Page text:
Prizes can be superfluous. I say this because we all know how frustrating they can be, year after year, as debates about the best film, album or book pop up at dinner tables. We know these decisions are subjective, and almost always political, but wait for them anyway because celebrating these achievements makes us happier to be human, if only for a little while until the next shortlist appears.
The Booker Prize longlist will appear this July, and while it will be Earth-shattering only to the rapidly shrinking number of people who still think about literature while the world burns, it is always an announcement that generates more words in opinion pieces than in the actual books the prize is meant to evaluate. I am rooting this year for Hilary Mantel, the English writer who will turn 68 by the time the longlist appears, and whom I hope will win for an unprecedented third time.
This isn’t about gender equality, because that argument will inevitably pop up among talking heads in our TikTok-powered ‘woke generation’. Mantel may be the first woman to receive a Booker twice, but her winning it one more time has nothing to do with her sex and everything to do with the fact that she is a phenomenal writer.
A question that will also be asked by someone, somewhere, is whether a book about the King of England’s chief minister from 1532 to 1540 has any relevance to the world we live in. We are in the middle of a pandemic, the annoying person posing that question will point out, so why should a topic like this matter? Questions like these are almost always raised by those who think of literature as something trapped in resin, to be brought out under a light during moments of leisure when there isn’t anything more constructive to do. The short answer, based on my reading of Mantel’s trilogy — Wolf Hall in 2009, Bring Up the Bodies in 2012, and The Mirror and the Light this year — is that I found little to be more relevant over the past decade.
Let’s put aside the fact that Mantel’s final chapter, a book 8 years in the making, lives up to the hype. It is entertaining and amusing, with accomplished prose of the sort one would expect from a much-lauded writer who has been polishing her craft for over three decades now. Set in Tudor England, her trilogy tracks the astonishing rise and swift fall of Thomas Cromwell, once the most powerful servant of Henry VIII. It features a dizzying cast of characters, from earls and queens to bishops and minstrels, and she juggles their lives, loves, public and private thoughts with the kind of skill that requires years of disciplined training. To read it is to immerse oneself in the intrigues of a long-vanished court, with a front-row seat to what life was like in fifteenth-century England.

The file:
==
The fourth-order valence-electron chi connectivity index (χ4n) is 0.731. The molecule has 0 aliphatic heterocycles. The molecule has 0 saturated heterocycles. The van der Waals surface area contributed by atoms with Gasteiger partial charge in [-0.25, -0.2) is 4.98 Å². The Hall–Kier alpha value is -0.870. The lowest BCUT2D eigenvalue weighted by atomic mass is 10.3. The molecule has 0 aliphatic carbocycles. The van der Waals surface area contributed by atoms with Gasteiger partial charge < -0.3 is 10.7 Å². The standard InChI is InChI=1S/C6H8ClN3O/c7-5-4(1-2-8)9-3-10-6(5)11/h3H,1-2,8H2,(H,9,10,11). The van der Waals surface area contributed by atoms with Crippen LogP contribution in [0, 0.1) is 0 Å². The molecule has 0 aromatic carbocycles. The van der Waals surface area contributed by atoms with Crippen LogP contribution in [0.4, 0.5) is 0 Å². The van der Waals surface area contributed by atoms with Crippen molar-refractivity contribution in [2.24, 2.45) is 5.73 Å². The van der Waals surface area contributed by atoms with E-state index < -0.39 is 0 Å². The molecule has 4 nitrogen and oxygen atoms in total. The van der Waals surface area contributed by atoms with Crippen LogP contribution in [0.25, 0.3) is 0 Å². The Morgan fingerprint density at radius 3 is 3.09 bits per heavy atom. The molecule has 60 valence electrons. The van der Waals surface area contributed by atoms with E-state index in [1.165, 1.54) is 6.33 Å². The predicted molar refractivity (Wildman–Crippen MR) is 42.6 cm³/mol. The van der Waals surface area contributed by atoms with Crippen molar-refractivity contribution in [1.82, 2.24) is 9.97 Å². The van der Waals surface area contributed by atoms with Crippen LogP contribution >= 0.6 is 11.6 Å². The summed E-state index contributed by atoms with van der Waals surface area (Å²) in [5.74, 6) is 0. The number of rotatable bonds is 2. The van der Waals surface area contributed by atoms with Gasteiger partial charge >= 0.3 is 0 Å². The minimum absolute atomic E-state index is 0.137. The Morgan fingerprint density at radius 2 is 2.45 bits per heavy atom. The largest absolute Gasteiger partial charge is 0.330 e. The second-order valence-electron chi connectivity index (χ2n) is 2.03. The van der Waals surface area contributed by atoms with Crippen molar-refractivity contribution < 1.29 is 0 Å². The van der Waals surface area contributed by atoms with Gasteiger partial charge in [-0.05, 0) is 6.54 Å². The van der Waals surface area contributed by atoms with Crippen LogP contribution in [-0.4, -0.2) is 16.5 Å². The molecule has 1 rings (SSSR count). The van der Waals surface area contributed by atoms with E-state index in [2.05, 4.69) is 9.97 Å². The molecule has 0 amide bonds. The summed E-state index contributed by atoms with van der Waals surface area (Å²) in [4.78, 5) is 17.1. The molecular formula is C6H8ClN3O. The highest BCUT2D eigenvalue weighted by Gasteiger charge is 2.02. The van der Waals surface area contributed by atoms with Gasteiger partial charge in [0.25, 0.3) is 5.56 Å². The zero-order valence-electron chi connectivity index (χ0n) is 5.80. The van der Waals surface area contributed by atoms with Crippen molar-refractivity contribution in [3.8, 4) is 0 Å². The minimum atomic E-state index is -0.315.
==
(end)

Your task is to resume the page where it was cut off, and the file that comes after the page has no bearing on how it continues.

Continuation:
What struck me most, aside from the sheer quality of writing, was how Mantel managed to do what only the finest works of art can: Make the ordinary seem magical and recreate a vanished world. The books don’t just take us into the privy council of a powerful man, they also reveal the inner workings of a complicated mind, which is always far more difficult to pull off.
The trilogy is as much about Cromwell as it is about Henry VIII, known more for his six tragic marriages than his role in the Reformation that separated the Church of England from Rome, resulting in his eventual excommunication. As a portrait of this difficult, mercurial ruler, it is impossible to fault Mantel. She manages not only to make Henry seem like flesh and blood again, but also captures the elusive nature of any relationship between powerful employer and strong-willed employee. It is the latter that made me feel, more than anything else, that there were more lessons to be learned here than a semester at any leading business school could provide.
While the first part introduces us to Henry and tracks Cromwell’s path from working-class blacksmith to 1st Earl of Essex, the sequel focuses almost exclusively on the fall of Queen Anne Boleyn. The third instalment documents Henry’s third, fourth and fifth wives — Jane Seymour, Anne of Cleves, and Catherine Howard, respectively — along with Cromwell’s final four years.
I thought of Cromwell often in the days after I turned the last page. So much of what happened at his time ought to have seemed antiquated. Instead, in my quarantined state, it felt as if little had changed. Around me, debates about the failure of capitalism raged, with reports of how the rich had somehow managed to get richer during the pandemic. There was talk of how the poor didn’t matter, and how decisions made in boardrooms had repercussions that those making them had no inkling of. What struck me most was how Cromwell’s interactions with his King reminded me of innumerable conversations with managers and CEOs over the course of my own career, and how working in the corporate space continued to feel like walking the same tightrope he did in another time and country.
Yes, prizes are superfluous because we all have that favourite piece of art that we thrust upon friends and family with the disclaimer ‘It may not have won anything, but it will change your life.’ We say this because we know how little an award can mean the minute something more serious — like an economic depression — comes along.
I believe prizes act like signposts. They stand up amid a sea of options, asking us to stop and consider something that may be worth our while. Hilary Mantel may not win the Booker. She may even fail to make it to the longlist because disappointments also generate publicity. Irrespective of what happens, I live with the knowledge that I stopped for her trilogy in 2009 and stayed until she finished. 11 years on, I continue to be happy with that decision.
— First published in GQ